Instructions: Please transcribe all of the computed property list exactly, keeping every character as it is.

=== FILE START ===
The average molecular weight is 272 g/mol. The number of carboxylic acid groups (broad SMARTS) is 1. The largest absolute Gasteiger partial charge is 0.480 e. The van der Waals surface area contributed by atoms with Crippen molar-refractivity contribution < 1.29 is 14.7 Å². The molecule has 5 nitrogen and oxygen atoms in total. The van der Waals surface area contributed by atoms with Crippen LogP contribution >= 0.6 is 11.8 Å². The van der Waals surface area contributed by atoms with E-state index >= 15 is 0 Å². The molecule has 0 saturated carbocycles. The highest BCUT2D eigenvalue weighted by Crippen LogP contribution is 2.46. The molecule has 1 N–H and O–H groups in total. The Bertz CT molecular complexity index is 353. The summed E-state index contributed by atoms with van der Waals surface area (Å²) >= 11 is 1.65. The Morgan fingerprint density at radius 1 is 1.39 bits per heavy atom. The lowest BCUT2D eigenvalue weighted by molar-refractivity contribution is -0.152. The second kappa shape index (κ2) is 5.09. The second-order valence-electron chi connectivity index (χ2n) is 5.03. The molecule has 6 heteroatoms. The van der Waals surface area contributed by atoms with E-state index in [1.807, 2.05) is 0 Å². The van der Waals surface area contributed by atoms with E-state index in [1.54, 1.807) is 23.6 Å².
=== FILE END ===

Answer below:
The average molecular weight is 272 g/mol. The number of carboxylic acid groups (broad SMARTS) is 1. The largest absolute Gasteiger partial charge is 0.480 e. The van der Waals surface area contributed by atoms with Crippen molar-refractivity contribution < 1.29 is 14.7 Å². The molecule has 5 nitrogen and oxygen atoms in total. The van der Waals surface area contributed by atoms with Crippen LogP contribution >= 0.6 is 11.8 Å². The van der Waals surface area contributed by atoms with E-state index >= 15 is 0 Å². The molecule has 0 saturated carbocycles. The highest BCUT2D eigenvalue weighted by Crippen LogP contribution is 2.46. The molecule has 1 N–H and O–H groups in total. The Bertz CT molecular complexity index is 353. The summed E-state index contributed by atoms with van der Waals surface area (Å²) >= 11 is 1.65. The Morgan fingerprint density at radius 1 is 1.39 bits per heavy atom. The lowest BCUT2D eigenvalue weighted by molar-refractivity contribution is -0.152. The second kappa shape index (κ2) is 5.09. The second-order valence-electron chi connectivity index (χ2n) is 5.03. The molecule has 6 heteroatoms. The van der Waals surface area contributed by atoms with E-state index in [1.807, 2.05) is 0 Å². The van der Waals surface area contributed by atoms with E-state index in [1.54, 1.807) is 23.6 Å².